A. At age 6, since the tattooing treatments didn’t work for me, my search for the best cover-up make-up began. In 1959, my parents took me to meet Lydia O’Leary at her Madison Avenue Salon. She was recommended by Doctor Conway for her corrective make-up. I remember walking into her office. This very beautiful dark haired woman in a black and white CoCo Chanel suit smiled and walked towards me. My mother had told me she had a birthmark just like mine, but where? She was absolutely beautiful. She asked me if she could show me something. She took out a jar of cream, put some on her face, took tissues and started to wipe her make-up off. As her make-up came off, there, on half of her face, was a birthmark exactly like mine! She showed me how to put the make-up on, how to blend and then set with the powder so that it becomes waterproof and smudgeproof. After I had the makeup on, she stood behind me with her hands on my shoulders looking into this large mirror and said, “Ah, there you are my dear” She became my mentor & inspiration. She inspired me and helped me throughout the years by giving me little gems of wisdom and encouragement. And, she always told me to make my life extraordinary!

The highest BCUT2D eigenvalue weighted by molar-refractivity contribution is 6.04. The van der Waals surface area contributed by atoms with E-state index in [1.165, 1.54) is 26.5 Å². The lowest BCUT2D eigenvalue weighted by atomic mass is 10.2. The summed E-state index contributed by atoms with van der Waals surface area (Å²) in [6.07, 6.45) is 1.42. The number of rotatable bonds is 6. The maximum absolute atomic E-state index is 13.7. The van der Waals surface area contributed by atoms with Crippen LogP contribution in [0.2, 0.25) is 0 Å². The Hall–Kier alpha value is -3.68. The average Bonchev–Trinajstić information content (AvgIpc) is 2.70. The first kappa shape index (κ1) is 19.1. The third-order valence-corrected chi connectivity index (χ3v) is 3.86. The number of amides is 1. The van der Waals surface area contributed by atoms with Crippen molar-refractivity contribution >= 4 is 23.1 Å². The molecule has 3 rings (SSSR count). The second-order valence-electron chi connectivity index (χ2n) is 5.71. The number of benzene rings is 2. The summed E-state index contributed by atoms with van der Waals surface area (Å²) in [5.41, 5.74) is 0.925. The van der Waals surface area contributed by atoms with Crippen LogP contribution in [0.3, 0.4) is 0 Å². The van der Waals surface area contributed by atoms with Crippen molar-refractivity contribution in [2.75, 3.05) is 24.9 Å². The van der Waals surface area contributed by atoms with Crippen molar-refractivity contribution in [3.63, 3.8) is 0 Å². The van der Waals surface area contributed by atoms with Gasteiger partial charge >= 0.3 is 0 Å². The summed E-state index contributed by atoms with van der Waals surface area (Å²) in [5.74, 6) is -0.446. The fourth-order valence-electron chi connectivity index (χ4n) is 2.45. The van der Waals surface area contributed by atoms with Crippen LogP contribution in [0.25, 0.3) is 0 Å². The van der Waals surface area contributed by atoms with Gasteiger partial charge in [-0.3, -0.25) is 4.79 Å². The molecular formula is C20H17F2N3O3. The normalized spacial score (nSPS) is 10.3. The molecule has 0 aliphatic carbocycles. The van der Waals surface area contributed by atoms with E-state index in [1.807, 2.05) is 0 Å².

I didn’t go to work for her company, COVERMARK, until years later. And for many years I have reflected back on her words.
“Life is everything we thought life would never be. Whether we have learned anything or not, our suffering has shaped who we are and, for better or worse, we are exactly where we are supposed to be.”


We understand that you perform only camouflage tattooing now. Is that true, and why has this been your decision?

A. Yes, I mainly perform camouflage tattooing and have been for years now because that was always my intention and I was fortunate enough to have Dr. Roy Geronemus believe in my work and me and refer an entire, full time camouflage clientele to me.


You have taken on the additional task of manufacturing and distributing pigments and other supplies. What are your goals related to this endeavor?